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I've got a table called users. Two of the fields in that table are "activation" and "regdate". Both are VARCHAR. The activation field contains the string "active" if the user has activated the account. If the user has not activated the account, the field contains a string which is a randomized alphanumerical activation key. The regdate field contains the date and time that the user registered the account, populated by date("m.d.y H:m:s");.

What I need to do is create a PHP script which will delete all records that do NOT equal "active" in the activation field and are older than an amount of time that I specify. I know how to locate records by matching criteria such as selecting records where activation equals "active", but I would need it to do the opposite. I would need it to match all records where activation does not equal "active" (because the randomized string would be impossible to match, would it not?).

Of course, I would then have to also compare the selected records to the current time based on those records' "regdate" field.

So, in short, I've got a bunch of records and I want to delete all of the ones that are older than a certain amount of time and have a field that does NOT equal "active".

I apologize if I did not explain this well enough. I'm really tired, and this is also my first post on stackoverflow.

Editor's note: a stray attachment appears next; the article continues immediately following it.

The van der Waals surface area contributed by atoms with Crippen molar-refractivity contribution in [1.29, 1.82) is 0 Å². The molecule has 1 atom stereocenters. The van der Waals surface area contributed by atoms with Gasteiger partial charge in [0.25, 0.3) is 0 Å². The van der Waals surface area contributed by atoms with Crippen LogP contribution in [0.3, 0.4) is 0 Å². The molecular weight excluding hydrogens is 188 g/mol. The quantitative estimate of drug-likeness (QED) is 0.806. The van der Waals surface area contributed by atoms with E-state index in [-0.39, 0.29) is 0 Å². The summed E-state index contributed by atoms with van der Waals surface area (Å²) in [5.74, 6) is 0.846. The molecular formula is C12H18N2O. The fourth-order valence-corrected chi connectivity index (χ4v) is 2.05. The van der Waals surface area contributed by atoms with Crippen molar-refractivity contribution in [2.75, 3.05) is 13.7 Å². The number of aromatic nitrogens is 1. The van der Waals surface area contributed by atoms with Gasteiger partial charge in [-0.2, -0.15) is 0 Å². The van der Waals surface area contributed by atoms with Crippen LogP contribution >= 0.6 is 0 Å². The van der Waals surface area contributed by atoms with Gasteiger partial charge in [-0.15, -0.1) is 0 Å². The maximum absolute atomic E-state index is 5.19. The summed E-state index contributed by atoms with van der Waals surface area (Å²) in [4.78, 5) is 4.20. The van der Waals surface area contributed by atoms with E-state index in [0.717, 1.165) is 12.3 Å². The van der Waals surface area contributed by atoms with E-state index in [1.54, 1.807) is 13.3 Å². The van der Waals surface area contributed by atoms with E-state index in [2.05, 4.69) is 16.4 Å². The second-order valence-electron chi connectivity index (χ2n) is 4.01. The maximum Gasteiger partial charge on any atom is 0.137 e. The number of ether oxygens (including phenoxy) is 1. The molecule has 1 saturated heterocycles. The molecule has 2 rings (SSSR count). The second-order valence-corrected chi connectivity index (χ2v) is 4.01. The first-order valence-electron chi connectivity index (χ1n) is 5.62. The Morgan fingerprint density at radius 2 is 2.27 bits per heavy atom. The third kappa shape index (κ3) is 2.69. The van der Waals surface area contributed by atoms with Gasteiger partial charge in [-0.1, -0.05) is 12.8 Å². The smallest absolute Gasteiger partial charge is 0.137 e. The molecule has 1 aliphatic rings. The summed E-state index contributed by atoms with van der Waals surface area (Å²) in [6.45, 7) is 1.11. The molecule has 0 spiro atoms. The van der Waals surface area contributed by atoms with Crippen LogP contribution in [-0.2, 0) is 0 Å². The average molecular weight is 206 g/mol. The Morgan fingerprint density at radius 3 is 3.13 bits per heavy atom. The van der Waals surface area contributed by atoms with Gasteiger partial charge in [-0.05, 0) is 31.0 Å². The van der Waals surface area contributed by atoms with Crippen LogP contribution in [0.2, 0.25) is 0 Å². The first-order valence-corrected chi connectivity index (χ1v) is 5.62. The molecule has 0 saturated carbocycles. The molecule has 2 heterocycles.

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Why isn't the regdate field stored as a datetime field in your DB? That will make querying it much simpler. – mwan Sep 15 '11 at 4:34
    
are you wanting to run this as a cron job? – 1ftw1 Sep 15 '11 at 4:39
    
Oh yes, I will be running it as a cron job. I forgot to mention that. What would be your recommended interval for the job to run? Do you think hourly would be appropriate? – vertigoelectric Sep 15 '11 at 16:14
up vote 2 down vote accepted

If you convert your regdatefield into a DATETIME type, the query can be as simple as:

DELETE FROM users WHERE activation <> 'active' AND regdate < '2011-01-01'

Otherwise, depending on the format of your regdate VARCHAR,you'llhave to CAST or CONVERT it to a DATETIMEbefore comparing it in your WHERE clause.

Is this enough infoforyou togetthisworking?

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That '<>' you showed me in that code snippet was exactly what I needed. I wasn't sure how to check an inequality in a MySQL query. I suppose changing the field to a 'DATETIME' type would be the most appropriate. I hope it will store it as 'mm.dd.yyyy' instead of with year first, though. Anyway, I will try this. Thank you. – vertigoelectric Sep 15 '11 at 16:16
    
@Ronnie: Don't worry how the database itself stores DATETIME, it's kind of irrelevant, because as long as it understands it's a date, you can format it any way you want via the DATE_FORMAT() function (in MySQL). Most DB engines will default date display and input as YYYY-MM-DD hh:mm:ss because it's universally recognised. – mwan Sep 15 '11 at 21:13

Change your field in the database to "datetime" using mysqladmin should be a breeze ( the data would look something like this "2011-09-13 02:08:20") then you could use standard mysql commands like:

mysql_query("DELETE   FROM `iplog` WHERE  DATE(datefield)  <= DATE_ADD(CURDATE(), INTERVAL -2 DAY) AND activation <> 'active'");

this is deleting anything older than 2 days in my 'iplog' table and not active.

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